"As businesses move from deep analytics to predictive analytics, more and more operations stand to benefit from the parallel processing power of the GPU," Kinetica said.
Minio Inc. today unveiled its open source distributed object storage server, designed for cloud applications and DevOps shops.
The three-year-old Silicon Valley start-up says its flagship offering best suits the storage of unstructured data -- including photos, videos, log files, backups, container images and virtual machine (VM) images -- with object sizes ranging from a few kilobytes to 5TB.
The object server was written in the Go programming language and released under an Apache v2.0 license. The offering's server, client and SDK can be downloaded here, and the code is also available on GitHub.
Selling points of the open source project include a light footprint that lends itself to being bundled in application stacks, like NodeJS, Redis and MySQL.
Other features of the object storage server highlighted by Minio include:
- Amazon Simple Storage Service (S3) compatibility: Minio supports both Amazon S3 v2 and v4 APIs. This compatibility allows applications to freely move between Amazon AWS and other cloud providers.
- Data protection: Minio withstands failure up to half the number of servers and drives using erasure-code and bitrot protection capabilities.
- Lambda functions: Minio supports Amazon AWS compatible lambda functions to perform useful actions like thumbnail generation, metadata extraction and virus scanning. Notifications are supported through various popular frameworks (AMQP, Elasticsearch, Redis, NATS, WebHooks, Kafka and Postgres) and natively over HTTP long-polling.
"The solution enables applications to manage massive quantities of unstructured data, and enables cloud and SaaS application developers to adopt emerging cloud hosting providers such as Digital Ocean, Packet and Hyper.sh with Amazon S3 like capabilities," the company said in a statement today. "Minio's object storage server is now production ready, with major features such as erasure code, bitrot detection and lambda notification, and has grown in popularity amongst the Docker, Mesos and Kubernetes communities due its cloud native architecture."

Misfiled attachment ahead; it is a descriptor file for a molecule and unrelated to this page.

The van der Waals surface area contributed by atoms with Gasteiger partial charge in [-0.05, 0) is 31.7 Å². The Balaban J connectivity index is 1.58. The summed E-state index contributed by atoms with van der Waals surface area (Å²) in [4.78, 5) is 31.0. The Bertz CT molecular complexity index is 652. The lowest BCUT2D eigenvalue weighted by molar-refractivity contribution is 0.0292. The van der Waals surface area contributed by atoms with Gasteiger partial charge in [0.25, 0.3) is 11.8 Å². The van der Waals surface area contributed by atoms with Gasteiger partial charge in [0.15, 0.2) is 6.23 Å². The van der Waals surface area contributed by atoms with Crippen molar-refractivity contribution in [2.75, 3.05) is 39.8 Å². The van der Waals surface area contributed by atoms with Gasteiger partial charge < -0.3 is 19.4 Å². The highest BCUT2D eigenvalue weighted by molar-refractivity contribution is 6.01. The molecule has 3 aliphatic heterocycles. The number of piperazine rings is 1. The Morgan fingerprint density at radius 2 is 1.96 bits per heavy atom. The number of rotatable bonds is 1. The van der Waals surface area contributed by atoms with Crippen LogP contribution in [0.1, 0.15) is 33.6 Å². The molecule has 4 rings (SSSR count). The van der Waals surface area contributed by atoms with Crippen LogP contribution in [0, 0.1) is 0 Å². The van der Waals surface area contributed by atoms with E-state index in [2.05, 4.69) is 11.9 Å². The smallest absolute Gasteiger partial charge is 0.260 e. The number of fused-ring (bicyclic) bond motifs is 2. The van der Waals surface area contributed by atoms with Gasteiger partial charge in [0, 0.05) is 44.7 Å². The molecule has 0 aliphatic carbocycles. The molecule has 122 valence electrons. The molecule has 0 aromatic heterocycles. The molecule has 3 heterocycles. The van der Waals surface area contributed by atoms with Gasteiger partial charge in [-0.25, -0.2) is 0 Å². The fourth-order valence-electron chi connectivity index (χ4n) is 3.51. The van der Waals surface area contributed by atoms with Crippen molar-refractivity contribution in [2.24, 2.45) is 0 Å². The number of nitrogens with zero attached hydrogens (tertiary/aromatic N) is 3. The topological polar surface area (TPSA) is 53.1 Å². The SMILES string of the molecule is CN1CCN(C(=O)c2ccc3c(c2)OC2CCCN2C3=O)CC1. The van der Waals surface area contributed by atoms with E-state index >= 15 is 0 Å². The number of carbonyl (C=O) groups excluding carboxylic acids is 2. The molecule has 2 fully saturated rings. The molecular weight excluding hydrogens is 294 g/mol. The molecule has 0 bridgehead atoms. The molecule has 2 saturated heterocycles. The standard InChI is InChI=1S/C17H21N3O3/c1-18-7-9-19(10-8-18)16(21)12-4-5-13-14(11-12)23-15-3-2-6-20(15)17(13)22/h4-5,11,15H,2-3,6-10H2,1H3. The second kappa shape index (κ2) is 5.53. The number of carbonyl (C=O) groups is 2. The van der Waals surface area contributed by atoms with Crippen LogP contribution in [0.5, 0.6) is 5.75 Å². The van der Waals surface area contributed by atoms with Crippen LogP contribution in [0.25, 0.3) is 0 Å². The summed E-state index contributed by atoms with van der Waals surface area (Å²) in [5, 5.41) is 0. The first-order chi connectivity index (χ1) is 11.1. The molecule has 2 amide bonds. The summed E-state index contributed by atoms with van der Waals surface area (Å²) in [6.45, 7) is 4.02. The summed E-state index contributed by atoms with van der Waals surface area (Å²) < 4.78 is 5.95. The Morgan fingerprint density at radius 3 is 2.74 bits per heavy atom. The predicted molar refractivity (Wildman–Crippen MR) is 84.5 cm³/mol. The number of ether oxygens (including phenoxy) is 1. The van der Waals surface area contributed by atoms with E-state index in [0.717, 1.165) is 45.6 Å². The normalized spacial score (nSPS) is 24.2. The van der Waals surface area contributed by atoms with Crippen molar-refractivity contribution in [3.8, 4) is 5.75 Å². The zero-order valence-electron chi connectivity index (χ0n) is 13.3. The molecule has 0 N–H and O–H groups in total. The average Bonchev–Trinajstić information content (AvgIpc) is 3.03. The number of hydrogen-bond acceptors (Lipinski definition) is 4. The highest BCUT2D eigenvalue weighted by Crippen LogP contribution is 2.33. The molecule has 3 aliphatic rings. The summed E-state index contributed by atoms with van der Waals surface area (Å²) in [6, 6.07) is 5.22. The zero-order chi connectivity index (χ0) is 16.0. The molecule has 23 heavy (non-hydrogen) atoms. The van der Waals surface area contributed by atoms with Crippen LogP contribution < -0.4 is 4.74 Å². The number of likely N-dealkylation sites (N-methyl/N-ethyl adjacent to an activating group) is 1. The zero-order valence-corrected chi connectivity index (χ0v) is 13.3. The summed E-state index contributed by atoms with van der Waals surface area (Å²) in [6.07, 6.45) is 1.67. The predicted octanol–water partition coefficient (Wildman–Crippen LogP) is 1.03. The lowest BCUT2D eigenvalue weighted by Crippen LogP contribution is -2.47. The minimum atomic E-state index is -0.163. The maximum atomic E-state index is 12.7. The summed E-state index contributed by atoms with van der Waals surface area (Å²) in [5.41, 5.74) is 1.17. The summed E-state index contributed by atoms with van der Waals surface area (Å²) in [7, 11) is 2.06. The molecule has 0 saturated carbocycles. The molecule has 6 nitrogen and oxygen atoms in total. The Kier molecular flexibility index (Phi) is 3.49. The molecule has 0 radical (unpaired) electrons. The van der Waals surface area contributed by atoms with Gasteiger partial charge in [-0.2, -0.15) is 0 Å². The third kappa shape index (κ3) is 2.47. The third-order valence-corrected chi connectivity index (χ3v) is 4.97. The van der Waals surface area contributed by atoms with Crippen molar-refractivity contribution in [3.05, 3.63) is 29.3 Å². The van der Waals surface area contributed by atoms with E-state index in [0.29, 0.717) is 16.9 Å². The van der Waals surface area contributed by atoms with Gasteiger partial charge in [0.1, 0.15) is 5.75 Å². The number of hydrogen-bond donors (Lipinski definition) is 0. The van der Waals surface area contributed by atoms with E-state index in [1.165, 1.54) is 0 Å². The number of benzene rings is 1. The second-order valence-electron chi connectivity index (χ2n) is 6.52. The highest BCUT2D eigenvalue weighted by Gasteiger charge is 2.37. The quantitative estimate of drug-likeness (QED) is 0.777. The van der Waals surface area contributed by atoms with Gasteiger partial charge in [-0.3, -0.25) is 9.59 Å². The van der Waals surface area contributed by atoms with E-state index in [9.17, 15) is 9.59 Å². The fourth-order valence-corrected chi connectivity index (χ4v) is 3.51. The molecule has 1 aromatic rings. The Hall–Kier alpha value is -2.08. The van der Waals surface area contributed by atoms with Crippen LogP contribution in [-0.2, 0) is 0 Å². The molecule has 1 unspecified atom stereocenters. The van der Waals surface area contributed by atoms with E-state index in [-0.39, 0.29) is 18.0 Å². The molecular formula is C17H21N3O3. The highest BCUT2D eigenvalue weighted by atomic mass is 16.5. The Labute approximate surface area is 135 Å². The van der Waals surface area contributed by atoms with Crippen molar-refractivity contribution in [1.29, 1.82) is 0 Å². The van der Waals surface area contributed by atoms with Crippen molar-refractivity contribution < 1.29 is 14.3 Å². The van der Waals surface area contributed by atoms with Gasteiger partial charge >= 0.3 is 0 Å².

Intel Corp. recently open sourced its own Big Data offering. BigDL, a distributed deep learning library that runs on Apache Spark, is now available on GitHub.
"Users can write their deep learning applications as standard Spark programs, which can directly run on top of existing Spark or Hadoop clusters," the project site said.
Intel said the library is especially useful for organizations that want to perform analytics on large amounts of data stored -- in HDFS, HBase, Hive and so on -- in the same Hadoop or Spark cluster where that data resides. Also, it facilitates the addition of deep learning capabilities -- such as training or prediction -- to existing Spark programs or workflows. Yet a third use case is organizations that want to put existing Hadoop or Spark clusters to use running deep learning applications that can subsequently be shared with separate workloads such as ETL, data warehouse, feature engineering, classical machine learning, graph analytics and so on.
Highlighted features include:
- Rich deep learning support. Modeled after Torch, BigDL provides comprehensive support for deep learning, including numeric computing (via Tensor) and high level neural networks; in addition, users can load pre-trained Caffe or Torch models into Spark programs using BigDL.
- Extremely high performance. To achieve high performance, BigDL uses Intel MKL and multi-threaded programming in each Spark task. Consequently, it is orders of magnitude faster than out-of-box open source Caffe, Torch or TensorFlow on a single-node Xeon (that is, comparable with mainstream GPU).
- Efficient scale-out. BigDL can efficiently scale out to perform data analytics at "Big Data scale", by leveraging Apache Spark (a lightning fast distributed data processing framework), as well as efficient implementations of synchronous SGD and all-reduce communications on Spark.
More information -- such as tutorials, examples and a programming guide -- is available on the project's documents page.